LuKA - Literaturen und Kunst Afrikas, Band 1
Nigerian Women Writing War
In times of armed conflict – or so goes one of the myths of war – women suffer silently. In reality, women often refuse to be mere victims. Instead, some take up arms themselves, while others violate legal, social and moral codes in order to survive. In doing so, they occupy spaces and conquer new, previously inaccessible vantage points. Afterwards, they have many stories to tell. The Nigerian Civil War (1967-70) claimed the lives of more than a million people, mostly civilians, in the enclave of Biafra and became one of the most prevalent themes of Nigerian literature – its most famous addition in recent years being the novel Half of the Yellow Sun by Chimamanda Adichie. Yet, apart from very few exceptions women's input into civil war literature has been widely ignored.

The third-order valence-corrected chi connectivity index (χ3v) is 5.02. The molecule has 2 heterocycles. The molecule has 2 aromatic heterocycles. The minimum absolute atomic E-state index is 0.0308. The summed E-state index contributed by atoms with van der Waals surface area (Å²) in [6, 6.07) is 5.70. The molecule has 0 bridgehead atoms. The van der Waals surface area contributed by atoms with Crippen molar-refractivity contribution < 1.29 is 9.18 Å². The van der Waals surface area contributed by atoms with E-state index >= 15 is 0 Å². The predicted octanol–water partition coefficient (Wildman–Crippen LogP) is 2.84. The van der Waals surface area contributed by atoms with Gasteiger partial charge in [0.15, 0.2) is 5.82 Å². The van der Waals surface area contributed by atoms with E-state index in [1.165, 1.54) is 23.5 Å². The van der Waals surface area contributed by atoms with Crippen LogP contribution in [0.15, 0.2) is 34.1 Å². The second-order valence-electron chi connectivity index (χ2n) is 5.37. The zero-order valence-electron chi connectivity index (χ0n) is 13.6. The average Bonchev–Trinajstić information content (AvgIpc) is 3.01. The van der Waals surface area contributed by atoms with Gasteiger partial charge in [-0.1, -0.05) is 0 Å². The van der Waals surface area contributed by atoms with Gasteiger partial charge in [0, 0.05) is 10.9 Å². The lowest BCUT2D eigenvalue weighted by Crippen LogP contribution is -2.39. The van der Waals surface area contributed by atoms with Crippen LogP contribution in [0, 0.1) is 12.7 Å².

In her study, Marion Pape questions the reasons for this neglect. Not only do women writers disturb established binaries such as the "peaceful woman" and the "combatant man", but they also represent the war as "wo/man palava". Borrowing this term from Chikwenye Ogunyemi's eponymous study, Pape interrelates it with Judith Butler's "gender trouble" and explores the "sexual disorder" brought about by conditions of war. Thus, her study also represents an important addition to the discourse on gender and war. With Gender Palava – Nigerian Women Writing War, Pape comprehensively defines and critically analyses the body of Nigerian Civil War literature by women, providing the first complete overview of this neglected corpus.
ISBN 978-3-86821-282-2, 196 S., kt., € 23,50 (2011)
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